Reviewed July 10, 2008.
Miramax Books (Hyperion Books for Children), 2007. 101 pages.
It’s not fair. Whenever something bad happens to Will, no one will even listen to him tell about it. He has four brothers. If he wants to complain about something to his Mom or Dad, there are usually at least two brothers in line ahead of him.
Will says, “All this complaining means that by the time Marty and I get home from school with our troubles, there is usually a little brother perched on each of Mom’s knees, moaning about their baby problems. And even if, miracle of miracles, there is a free knee, Mom is usually on auto-nod by then anyway. Auto-nod is when grown-ups don’t really listen to what a child says, they just nod every five seconds or so until the child goes away.”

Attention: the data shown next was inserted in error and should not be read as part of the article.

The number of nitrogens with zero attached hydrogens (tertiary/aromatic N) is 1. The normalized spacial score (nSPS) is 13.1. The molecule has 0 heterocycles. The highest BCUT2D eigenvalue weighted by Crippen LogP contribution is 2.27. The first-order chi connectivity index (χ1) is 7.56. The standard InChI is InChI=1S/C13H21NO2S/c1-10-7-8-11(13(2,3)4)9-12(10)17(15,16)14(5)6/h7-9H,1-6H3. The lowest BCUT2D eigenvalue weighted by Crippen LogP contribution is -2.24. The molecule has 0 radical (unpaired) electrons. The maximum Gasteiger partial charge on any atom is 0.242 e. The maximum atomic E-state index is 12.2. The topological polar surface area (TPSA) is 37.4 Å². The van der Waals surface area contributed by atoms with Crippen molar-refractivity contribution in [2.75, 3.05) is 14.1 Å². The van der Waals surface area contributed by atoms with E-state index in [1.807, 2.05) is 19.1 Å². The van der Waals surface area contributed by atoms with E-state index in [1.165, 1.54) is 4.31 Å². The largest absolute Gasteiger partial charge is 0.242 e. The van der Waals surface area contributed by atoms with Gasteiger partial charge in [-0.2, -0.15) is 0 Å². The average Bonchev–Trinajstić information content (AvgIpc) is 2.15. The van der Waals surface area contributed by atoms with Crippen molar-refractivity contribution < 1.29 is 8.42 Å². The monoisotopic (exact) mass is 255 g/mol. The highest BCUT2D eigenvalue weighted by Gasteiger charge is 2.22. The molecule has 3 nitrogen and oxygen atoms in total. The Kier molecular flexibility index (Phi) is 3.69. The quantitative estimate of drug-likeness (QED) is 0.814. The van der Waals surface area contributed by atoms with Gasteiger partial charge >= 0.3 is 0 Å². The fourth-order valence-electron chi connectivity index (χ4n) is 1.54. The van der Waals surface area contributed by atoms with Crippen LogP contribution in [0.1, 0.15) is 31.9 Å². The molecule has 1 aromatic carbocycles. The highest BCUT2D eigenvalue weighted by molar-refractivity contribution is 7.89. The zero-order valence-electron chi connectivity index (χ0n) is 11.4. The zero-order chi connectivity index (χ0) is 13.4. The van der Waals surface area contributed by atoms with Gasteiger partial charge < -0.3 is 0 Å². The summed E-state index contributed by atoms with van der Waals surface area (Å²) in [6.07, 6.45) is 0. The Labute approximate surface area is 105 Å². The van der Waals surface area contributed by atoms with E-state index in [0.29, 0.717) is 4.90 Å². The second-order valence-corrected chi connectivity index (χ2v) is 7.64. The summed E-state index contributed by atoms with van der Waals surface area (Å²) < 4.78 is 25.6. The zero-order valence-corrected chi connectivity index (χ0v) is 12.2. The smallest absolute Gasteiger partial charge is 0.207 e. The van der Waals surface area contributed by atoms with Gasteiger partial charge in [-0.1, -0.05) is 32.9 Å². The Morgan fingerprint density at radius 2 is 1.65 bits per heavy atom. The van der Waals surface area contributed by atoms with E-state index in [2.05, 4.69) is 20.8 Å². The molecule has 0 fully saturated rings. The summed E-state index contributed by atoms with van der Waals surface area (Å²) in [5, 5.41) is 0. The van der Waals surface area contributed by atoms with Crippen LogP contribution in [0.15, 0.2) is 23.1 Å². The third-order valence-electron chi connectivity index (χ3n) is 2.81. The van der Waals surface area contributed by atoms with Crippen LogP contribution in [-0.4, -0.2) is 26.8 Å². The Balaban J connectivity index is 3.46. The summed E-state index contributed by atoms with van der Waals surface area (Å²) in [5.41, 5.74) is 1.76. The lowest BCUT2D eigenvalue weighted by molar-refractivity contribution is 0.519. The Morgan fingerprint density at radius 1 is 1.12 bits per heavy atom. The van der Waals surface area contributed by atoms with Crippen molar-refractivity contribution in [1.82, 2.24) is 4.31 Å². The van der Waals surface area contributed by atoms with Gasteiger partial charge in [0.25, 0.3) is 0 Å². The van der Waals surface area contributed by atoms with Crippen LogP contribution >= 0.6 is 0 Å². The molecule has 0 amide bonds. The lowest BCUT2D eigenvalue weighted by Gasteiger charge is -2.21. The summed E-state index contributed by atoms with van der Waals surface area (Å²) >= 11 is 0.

Finally Will finds the perfect person to listen to him: Grandad. He makes a deal. Grandad will listen to one sob story from Will each week, if Will will listen to one from Grandad.
So it seems like a great thing. Only whenever Will thinks he really has a terrible story, Grandad completely tops him. For example, one week the barber slipped when he was trimming the back of Will’s head with electric clippers and shaved a bald strip right up to his crown. When he told Grandad about it, Grandad took off his cap and showed him where a shark had bitten him on the head.
Will was completely frustrated, so he decided to do some research. It turns out that when Will was only two years old, his brother Marty, at three years old, almost managed to get rid of him for good.
What’s the worst thing a three-year-old could do to a two-year-old? What plot would get him out of the house, away from Mom and Dad, and almost do him in forever? That, my friends, is the Legend of the Worst Boy in the World.